Readerz.Net / Robert Tressell
Robert Noonan (18 April 1870 – 3 February 1911), born Robert Croker and best known by the pen name Robert Tressell, was an Irish writer best known for his novel The Ragged-Trousered Philanthropists.
Noonan was born in 37 Wexford Street, Dublin, Ireland, the illegitimate son of Samuel Croker, a senior member of the Royal Irish Constabulary. He was baptised and raised a Roman Catholic by his mother Mary Noonan. His father, who wasn't Catholic, had his own family, but attempted to provide for Robert until his death in 1875.
By 1875 Noonan was living in London. He was recorded on the 1881 England Census, under his step-father Sebastian Zumbühl's surname, living at 27 Elmore Street, Islington, London. Noonan had, in the words of his daughter, Kathleen, "a very good education" and could speak a variety of languages. However, when he was sixteen, he showed signs of a radical political consciousness, and left his family, declaring he "would not live on the family income derived largely from absentee landlordism". It was around this time he changed his surname to his mother's maiden name.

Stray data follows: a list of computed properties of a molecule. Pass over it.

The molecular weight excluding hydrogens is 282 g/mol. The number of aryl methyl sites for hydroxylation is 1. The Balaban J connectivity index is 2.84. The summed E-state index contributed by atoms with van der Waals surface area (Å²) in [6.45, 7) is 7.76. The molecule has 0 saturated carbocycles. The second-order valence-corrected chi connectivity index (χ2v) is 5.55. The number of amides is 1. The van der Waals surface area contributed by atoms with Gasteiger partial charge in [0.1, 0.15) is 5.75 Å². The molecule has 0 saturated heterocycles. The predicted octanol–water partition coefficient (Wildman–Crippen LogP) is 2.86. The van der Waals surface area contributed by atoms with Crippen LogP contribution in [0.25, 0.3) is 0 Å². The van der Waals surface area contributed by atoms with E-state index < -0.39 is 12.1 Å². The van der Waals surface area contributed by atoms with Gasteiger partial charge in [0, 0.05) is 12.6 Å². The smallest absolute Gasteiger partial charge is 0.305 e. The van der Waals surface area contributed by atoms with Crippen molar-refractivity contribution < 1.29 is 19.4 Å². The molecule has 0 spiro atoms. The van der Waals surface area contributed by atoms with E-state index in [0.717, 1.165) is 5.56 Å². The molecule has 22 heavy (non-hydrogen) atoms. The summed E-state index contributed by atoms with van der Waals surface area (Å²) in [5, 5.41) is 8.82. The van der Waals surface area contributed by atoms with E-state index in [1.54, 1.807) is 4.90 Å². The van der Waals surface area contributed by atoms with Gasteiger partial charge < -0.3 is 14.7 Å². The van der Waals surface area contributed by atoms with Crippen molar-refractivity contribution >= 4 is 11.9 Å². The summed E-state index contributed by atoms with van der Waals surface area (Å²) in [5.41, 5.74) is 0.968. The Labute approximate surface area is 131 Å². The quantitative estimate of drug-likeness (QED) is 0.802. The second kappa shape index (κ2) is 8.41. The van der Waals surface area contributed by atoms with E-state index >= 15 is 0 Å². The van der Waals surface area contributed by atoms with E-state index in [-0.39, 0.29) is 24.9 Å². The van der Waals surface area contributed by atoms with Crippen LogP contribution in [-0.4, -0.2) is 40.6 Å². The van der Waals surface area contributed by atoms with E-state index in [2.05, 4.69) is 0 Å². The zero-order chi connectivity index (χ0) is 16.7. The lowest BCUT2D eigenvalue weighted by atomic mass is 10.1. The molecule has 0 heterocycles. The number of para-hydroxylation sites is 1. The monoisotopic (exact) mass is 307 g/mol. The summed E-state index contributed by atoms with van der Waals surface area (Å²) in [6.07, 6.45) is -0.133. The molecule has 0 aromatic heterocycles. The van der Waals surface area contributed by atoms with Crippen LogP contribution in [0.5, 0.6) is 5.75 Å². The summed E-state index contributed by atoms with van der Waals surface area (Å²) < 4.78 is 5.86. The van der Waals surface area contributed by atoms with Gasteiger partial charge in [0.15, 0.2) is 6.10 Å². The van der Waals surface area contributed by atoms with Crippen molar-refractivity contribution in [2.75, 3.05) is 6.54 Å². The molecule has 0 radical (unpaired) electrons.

In 1890, Noonan was a sign writer living in Queen's Road, Everton, Liverpool. On 10 June 1890 he appeared at Liverpool County Intermediate Sessions court at Sessions House, Islington, Liverpool after previously having pleaded guilty to housebreaking and larceny on 31 May 1890. On 27 May 1890 he had broken into the dwelling house of his sister's employer, Charles Fay junior, shipping agent, Courtney Road, Great Crosby and stolen a quantity of silver and electro-plated articles. He was given a six-month prison sentence. The case was covered by the Liverpool Mercury newspaper on 2 and 11 June 1890.
By 1891, Noonan had moved to Cape Town, Cape Colony, where he was a painter and decorator. When he married in 1891, he was recorded as Robert Phillipe Noonan, Decorator. The marriage was an unhappy one, with his wife having numerous affairs after the birth of their daughter, Kathleen. They divorced in 1895, and Noonan acquired all the property, including their house in an affluent suburb of Cape Town.
Noonan and his daughter moved to Johannesburg, where he secured a well-paying job with a construction company. It was here that he learned the ways of the industry he would later write about in his novel, although Noonan's actual circumstances varied greatly from the proletarian characters of the book. After becoming Secretary of the Transvaal Federated Building Trades Council, he was able to afford to send his daughter to an exclusive convent school and also to employ a black manservant called Sixpence, of whom he was said to be "very fond".